The Institute for Security Studies (ISS) has been invited to join a consortium to improve the implementation of initiatives agreed between the African Union (AU) and European Union (EU).
The AU and EU sometimes struggle to translate policy ideas into action, particularly in areas where their interests diverge. The new consortium will help them to better understand and meet each other’s expectations, taking account of economic realities and political needs in African and European countries.
Formed before the sixth EU-AU Summit in February 2022, the ISS joins some of the most credible institutes on both continents, including the European Centre for Development and Policy Management (ECDPM), the African Center for Economic Transformation (ACET), and the Policy Center for the New South (PCNS).
‘Greater diversity of African perspectives was needed to transform proposals into practical recommendations which consider the aims of both the AU and EU,’ said Paul-Simon Handy, ISS Regional Director for East Africa and Representative to the AU. ‘ISS policy expertise and evidence-based knowledge of African dynamics made us a natural partner for this initiative.’
Africa and Europe face different challenges due to their uneven levels of industrial development. This affects their cooperation on issues such as the transition to low carbon economies and digitisation, which prompt African fears of job losses. There are also concerns about artificial intelligence, data protection and privacy, particularly in nations with poor state capacity.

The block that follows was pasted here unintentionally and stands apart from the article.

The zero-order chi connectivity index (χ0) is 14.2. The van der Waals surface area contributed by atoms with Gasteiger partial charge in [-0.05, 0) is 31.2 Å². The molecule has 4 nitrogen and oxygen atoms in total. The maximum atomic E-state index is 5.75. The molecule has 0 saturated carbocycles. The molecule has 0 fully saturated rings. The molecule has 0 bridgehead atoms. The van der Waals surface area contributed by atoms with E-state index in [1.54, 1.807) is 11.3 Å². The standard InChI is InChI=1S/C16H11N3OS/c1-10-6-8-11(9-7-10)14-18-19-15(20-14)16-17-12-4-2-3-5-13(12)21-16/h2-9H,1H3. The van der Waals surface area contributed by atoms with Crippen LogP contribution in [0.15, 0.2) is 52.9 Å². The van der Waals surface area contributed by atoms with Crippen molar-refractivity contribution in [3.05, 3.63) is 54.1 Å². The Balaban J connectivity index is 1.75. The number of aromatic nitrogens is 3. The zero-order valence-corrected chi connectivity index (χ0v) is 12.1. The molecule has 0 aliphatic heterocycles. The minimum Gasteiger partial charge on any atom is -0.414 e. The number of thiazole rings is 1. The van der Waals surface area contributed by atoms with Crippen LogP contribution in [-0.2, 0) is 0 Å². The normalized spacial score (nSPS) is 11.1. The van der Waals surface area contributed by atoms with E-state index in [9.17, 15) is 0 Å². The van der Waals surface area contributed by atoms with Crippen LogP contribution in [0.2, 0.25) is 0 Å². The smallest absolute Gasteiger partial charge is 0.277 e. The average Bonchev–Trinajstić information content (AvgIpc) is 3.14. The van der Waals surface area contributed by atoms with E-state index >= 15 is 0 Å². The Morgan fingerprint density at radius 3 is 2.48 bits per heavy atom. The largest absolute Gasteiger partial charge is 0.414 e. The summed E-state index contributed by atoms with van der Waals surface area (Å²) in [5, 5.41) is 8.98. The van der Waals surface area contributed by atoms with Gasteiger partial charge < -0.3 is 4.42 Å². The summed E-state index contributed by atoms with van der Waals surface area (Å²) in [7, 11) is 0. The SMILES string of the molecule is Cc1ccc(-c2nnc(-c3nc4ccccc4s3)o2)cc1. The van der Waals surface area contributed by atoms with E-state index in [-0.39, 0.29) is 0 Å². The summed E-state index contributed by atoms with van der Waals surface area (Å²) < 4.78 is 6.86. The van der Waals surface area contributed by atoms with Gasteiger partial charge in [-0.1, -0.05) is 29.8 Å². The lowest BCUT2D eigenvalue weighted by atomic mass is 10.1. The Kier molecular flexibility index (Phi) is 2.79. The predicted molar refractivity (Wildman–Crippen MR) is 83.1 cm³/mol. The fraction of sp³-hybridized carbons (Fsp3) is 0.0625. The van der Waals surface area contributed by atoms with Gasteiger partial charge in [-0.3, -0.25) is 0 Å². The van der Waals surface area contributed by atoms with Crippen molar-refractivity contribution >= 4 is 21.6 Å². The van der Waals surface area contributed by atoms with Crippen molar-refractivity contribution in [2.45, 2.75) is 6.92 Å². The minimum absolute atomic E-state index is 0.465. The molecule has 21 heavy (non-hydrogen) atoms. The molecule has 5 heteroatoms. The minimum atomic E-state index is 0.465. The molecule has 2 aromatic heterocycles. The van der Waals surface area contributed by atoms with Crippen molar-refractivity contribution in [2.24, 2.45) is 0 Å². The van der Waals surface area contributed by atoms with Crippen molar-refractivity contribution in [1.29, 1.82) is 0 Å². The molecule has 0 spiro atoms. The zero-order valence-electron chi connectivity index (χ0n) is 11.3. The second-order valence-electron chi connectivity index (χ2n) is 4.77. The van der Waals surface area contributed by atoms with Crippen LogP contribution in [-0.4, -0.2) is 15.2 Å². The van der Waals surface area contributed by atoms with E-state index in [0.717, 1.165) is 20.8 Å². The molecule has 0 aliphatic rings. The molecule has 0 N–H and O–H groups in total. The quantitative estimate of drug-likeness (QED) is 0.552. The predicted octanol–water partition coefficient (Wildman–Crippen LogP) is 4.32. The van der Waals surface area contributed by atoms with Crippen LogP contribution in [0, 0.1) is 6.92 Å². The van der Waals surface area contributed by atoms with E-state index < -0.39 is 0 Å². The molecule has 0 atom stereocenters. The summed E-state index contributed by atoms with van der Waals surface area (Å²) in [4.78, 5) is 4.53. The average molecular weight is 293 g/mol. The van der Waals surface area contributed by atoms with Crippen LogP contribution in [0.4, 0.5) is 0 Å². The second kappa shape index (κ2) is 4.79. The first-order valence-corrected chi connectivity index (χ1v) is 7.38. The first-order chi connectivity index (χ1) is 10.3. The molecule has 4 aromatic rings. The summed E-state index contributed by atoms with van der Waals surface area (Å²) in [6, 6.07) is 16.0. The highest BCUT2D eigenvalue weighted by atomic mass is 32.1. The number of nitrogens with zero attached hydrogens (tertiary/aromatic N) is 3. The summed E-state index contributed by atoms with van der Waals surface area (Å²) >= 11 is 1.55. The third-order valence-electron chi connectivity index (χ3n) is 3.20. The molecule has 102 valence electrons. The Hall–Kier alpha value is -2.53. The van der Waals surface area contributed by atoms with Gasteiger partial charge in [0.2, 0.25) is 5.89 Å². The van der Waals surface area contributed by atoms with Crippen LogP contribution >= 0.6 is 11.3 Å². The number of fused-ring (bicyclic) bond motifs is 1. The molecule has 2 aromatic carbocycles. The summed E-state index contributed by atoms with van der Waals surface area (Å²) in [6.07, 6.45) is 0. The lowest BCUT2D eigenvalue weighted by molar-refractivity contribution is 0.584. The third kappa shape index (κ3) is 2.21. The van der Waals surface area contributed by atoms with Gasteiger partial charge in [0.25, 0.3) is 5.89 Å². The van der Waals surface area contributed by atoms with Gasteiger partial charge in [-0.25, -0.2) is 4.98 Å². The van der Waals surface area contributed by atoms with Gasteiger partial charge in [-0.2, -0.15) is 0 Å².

The ISS brings its long track record with the AU and EU, an understanding of Africa’s complexities, and the ability to convene people with relevant experience from government, civil society and the private sector.
Over the last three decades, the ISS has developed a unique set of skills on the AU and its partnerships, and has been at the forefront of debates related to AU reform. Some of this knowledge is captured in the ISS’ flagship monthly Peace and Security Council Report, Africa’s longest-running and most established observatory of the workings of the AU Peace and Security Council.
In the lead-up to the EU-AU Summit, ISS advised on a common AU position around the new European Peace Facility, a defence financing mechanism aimed at supporting African-led peace missions. In 2021, ISS analysts provided insights into negotiations over a draft strategy to inform political and economic relations between Africa and the EU, ensuring the continent’s priorities were accounted for.
‘This is the kind of expertise the ISS brings to the new consortium,’ Handy says. ‘Our knowledge, experience and research will help the AU and EU better understand each other’s positions at a time when the war in Ukraine calls for renewed commitment to multilateralism.’
For more information contact:
Paul-Simon Handy, ISS: [email protected]
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